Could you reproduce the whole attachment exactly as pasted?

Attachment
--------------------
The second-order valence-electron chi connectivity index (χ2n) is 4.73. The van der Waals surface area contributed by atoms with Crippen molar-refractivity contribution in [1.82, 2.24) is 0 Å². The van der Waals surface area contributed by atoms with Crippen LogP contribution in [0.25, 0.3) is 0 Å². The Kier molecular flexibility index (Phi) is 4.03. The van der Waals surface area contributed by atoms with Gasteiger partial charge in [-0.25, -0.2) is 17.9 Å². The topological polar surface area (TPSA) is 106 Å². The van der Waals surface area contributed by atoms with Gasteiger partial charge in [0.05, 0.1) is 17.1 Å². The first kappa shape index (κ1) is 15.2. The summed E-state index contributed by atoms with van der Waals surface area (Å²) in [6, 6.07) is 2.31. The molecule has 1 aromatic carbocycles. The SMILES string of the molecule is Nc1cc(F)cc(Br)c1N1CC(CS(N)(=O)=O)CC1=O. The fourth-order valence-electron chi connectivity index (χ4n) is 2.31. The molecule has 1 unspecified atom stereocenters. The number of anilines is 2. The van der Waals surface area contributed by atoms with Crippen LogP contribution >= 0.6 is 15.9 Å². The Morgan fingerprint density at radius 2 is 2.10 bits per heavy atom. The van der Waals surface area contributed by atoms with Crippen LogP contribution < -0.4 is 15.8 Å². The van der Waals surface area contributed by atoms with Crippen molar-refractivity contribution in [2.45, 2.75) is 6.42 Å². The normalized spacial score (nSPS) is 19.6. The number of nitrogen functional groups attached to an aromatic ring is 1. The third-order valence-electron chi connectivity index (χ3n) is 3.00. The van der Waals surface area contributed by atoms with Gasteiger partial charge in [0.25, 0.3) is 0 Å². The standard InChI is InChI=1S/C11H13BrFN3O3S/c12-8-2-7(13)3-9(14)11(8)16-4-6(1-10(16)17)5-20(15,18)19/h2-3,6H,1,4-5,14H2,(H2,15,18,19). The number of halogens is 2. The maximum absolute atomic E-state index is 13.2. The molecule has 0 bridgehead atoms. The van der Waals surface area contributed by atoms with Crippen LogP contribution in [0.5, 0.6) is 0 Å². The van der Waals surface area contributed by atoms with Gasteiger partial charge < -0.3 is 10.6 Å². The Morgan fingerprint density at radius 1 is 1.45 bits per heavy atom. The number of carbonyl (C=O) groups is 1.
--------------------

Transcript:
The second-order valence-electron chi connectivity index (χ2n) is 4.73. The van der Waals surface area contributed by atoms with Crippen molar-refractivity contribution in [1.82, 2.24) is 0 Å². The van der Waals surface area contributed by atoms with Crippen LogP contribution in [0.25, 0.3) is 0 Å². The Kier molecular flexibility index (Phi) is 4.03. The van der Waals surface area contributed by atoms with Gasteiger partial charge in [-0.25, -0.2) is 17.9 Å². The topological polar surface area (TPSA) is 106 Å². The van der Waals surface area contributed by atoms with Gasteiger partial charge in [0.05, 0.1) is 17.1 Å². The first kappa shape index (κ1) is 15.2. The summed E-state index contributed by atoms with van der Waals surface area (Å²) in [6, 6.07) is 2.31. The molecule has 1 aromatic carbocycles. The SMILES string of the molecule is Nc1cc(F)cc(Br)c1N1CC(CS(N)(=O)=O)CC1=O. The fourth-order valence-electron chi connectivity index (χ4n) is 2.31. The molecule has 1 unspecified atom stereocenters. The number of anilines is 2. The van der Waals surface area contributed by atoms with Crippen LogP contribution >= 0.6 is 15.9 Å². The Morgan fingerprint density at radius 2 is 2.10 bits per heavy atom. The van der Waals surface area contributed by atoms with Crippen LogP contribution < -0.4 is 15.8 Å². The van der Waals surface area contributed by atoms with Crippen molar-refractivity contribution in [2.45, 2.75) is 6.42 Å². The normalized spacial score (nSPS) is 19.6. The number of nitrogen functional groups attached to an aromatic ring is 1. The third-order valence-electron chi connectivity index (χ3n) is 3.00. The van der Waals surface area contributed by atoms with Gasteiger partial charge in [0.25, 0.3) is 0 Å². The standard InChI is InChI=1S/C11H13BrFN3O3S/c12-8-2-7(13)3-9(14)11(8)16-4-6(1-10(16)17)5-20(15,18)19/h2-3,6H,1,4-5,14H2,(H2,15,18,19). The number of halogens is 2. The maximum absolute atomic E-state index is 13.2. The molecule has 0 bridgehead atoms. The van der Waals surface area contributed by atoms with Crippen LogP contribution in [0.5, 0.6) is 0 Å². The van der Waals surface area contributed by atoms with Gasteiger partial charge < -0.3 is 10.6 Å². The Morgan fingerprint density at radius 1 is 1.45 bits per heavy atom. The number of carbonyl (C=O) groups is 1.